You might be getting divorced or have already gone through the process. Either way, one of your top priorities right now is to protect your finances, property and children if any. The last thing you want to do is make a mistake that will cost you money in the long run. Below are five common mistakes ex-spouses can commit during separation that may cost them money in the future.
1) Not signing a separation agreement
A separation agreement is a legally-binding document that outlines the terms of your separation. It can help prevent misunderstandings and disagreements down the road. If you and your ex-spouse can’t agree on everything, you may need to go to court. This could end up costing you more time and money in the end.
The separation agreement should also include child maintenance and visitation terms, spousal support arrangements, property division details (including home sales), debts owed, tax changes or any other major life changes that may impact your finances after divorce.
It is a good idea to get these agreements in writing because it will save you time and money if there are any disputes down the road.
2) Losing sight of your financial goals
Every spouse needs an emergency fund, even if they are not planning on being self-employed again after divorce. This fund should cover at least six months of living expenses in case something unexpected comes up.
You also need to be aware of your credit score and work on improving it if necessary. A high credit score will help you get approved for a mortgage or car loan post-divorce. You may also want to consider refinancing your home or car.
It is also important to remember that you will still be responsible for joint debts, so make sure you are aware of what those are and start working on a plan to pay them off.
Finally, don’t forget about taxes! You may need to change your withholdings or file an amended return if you have received any large financial gifts or inheritances since the separation.
3) Taking your frustrations to social media
It is never a good idea to post negative comments about your ex-spouse on social media. Not only will it make you look bad, but it could also affect the outcome of your divorce case. Keep in mind that anything you post online can be used as evidence in court, so think before you hit ‘Post.’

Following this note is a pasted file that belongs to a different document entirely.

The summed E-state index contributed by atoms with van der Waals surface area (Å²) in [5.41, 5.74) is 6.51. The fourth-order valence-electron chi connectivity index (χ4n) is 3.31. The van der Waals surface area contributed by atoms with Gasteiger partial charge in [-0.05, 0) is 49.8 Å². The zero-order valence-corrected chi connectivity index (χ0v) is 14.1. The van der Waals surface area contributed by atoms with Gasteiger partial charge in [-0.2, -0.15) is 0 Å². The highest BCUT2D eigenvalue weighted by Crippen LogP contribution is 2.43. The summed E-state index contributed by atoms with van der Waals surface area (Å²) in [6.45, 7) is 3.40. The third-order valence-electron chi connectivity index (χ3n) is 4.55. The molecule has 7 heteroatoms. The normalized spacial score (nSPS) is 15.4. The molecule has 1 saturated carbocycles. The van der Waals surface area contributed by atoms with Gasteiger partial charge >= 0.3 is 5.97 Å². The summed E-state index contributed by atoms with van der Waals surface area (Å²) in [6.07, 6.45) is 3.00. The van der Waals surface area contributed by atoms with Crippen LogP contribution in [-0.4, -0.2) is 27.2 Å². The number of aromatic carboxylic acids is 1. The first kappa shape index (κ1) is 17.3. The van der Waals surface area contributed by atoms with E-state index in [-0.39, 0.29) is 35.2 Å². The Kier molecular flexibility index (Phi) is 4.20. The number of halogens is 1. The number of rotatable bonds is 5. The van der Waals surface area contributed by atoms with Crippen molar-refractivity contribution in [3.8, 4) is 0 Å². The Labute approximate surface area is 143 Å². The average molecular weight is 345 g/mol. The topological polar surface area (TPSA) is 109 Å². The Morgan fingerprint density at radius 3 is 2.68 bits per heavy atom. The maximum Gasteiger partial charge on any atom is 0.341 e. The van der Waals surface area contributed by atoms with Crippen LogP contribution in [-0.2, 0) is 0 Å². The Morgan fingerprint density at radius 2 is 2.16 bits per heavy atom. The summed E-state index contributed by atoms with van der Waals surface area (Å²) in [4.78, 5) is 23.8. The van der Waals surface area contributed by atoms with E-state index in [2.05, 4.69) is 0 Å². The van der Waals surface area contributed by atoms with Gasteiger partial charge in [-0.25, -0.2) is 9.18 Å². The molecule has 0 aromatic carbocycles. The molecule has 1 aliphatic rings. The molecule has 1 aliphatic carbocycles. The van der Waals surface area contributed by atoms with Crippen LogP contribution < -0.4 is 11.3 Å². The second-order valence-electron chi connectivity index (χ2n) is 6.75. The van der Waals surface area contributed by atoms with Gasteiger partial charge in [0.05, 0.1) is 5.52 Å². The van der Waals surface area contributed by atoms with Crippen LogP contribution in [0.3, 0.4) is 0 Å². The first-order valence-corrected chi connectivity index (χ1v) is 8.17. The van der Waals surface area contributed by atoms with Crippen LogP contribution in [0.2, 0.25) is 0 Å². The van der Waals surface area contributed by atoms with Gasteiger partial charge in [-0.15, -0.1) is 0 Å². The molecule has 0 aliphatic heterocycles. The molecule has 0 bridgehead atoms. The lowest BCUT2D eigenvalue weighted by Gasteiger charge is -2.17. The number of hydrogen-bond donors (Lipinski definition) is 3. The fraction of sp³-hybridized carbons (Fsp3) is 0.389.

If you need to vent, talk to a friend or family member instead—someone who truly understands what you’re going through or who you feel has a genuine concern for your welfare.
4) Involving your children in the divorce
Divorce is hard enough on adults, let alone children. It is important to remember that you are divorcing your spouse, not your children.
Try to keep the divorce as civil as possible and don’t involve your children in any of the decisions made between you and your ex-spouse. This will only make things more difficult for them and could have a negative impact on their mental health.
If you need to talk about the divorce with your children, make sure it is done in a way that is age-appropriate and doesn’t cause them any unnecessary stress.
It is also important to remember that you are still responsible for providing for your children financially, no matter what happens during the divorce proceedings.
Even if you are not required to pay child support, you will still have expenses that your ex-spouse is no longer responsible for after divorce (e.g., clothing, recreational activities). You also need to remember that the children’s standard of living may decrease post-divorce, so it is important to save as much money as possible.
5) Not getting proper valuations
A divorce settlement is never final until it has been properly valued. If you are not getting your assets or liabilities properly valued, there is a good chance that the court will deduct an amount from your claim to compensate for this error.
It may seem like less of a hassle to simply take your ex-spouse’s word when they say what something is worth, but this could end up costing you in the long run. Always get a proper valuation from a qualified professional to avoid any costly mistakes.
If you are considering a separation or divorce, please contact a family law attorney for more information. They can help you protect your finances, property and children during this difficult time.
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